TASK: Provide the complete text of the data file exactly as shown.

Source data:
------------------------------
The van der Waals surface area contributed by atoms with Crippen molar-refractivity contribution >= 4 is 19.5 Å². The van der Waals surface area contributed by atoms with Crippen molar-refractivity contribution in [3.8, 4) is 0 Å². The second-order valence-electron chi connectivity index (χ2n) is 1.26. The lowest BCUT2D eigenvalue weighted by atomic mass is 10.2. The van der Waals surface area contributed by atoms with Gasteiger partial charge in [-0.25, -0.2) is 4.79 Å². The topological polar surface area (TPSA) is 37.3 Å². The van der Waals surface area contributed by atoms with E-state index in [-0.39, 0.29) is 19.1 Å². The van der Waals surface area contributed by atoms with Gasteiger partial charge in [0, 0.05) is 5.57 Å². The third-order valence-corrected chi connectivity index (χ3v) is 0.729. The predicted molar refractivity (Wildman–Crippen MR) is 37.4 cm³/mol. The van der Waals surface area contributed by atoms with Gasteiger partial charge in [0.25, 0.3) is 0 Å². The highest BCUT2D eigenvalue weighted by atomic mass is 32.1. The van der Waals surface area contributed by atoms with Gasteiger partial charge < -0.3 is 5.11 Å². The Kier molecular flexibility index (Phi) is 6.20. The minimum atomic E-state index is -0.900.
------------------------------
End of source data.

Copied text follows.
The van der Waals surface area contributed by atoms with Crippen molar-refractivity contribution >= 4 is 19.5 Å². The van der Waals surface area contributed by atoms with Crippen molar-refractivity contribution in [3.8, 4) is 0 Å². The second-order valence-electron chi connectivity index (χ2n) is 1.26. The lowest BCUT2D eigenvalue weighted by atomic mass is 10.2. The van der Waals surface area contributed by atoms with Gasteiger partial charge in [-0.25, -0.2) is 4.79 Å². The topological polar surface area (TPSA) is 37.3 Å². The van der Waals surface area contributed by atoms with E-state index in [-0.39, 0.29) is 19.1 Å². The van der Waals surface area contributed by atoms with Gasteiger partial charge in [0, 0.05) is 5.57 Å². The third-order valence-corrected chi connectivity index (χ3v) is 0.729. The predicted molar refractivity (Wildman–Crippen MR) is 37.4 cm³/mol. The van der Waals surface area contributed by atoms with Gasteiger partial charge in [0.25, 0.3) is 0 Å². The highest BCUT2D eigenvalue weighted by atomic mass is 32.1. The van der Waals surface area contributed by atoms with Gasteiger partial charge < -0.3 is 5.11 Å². The Kier molecular flexibility index (Phi) is 6.20. The minimum atomic E-state index is -0.900.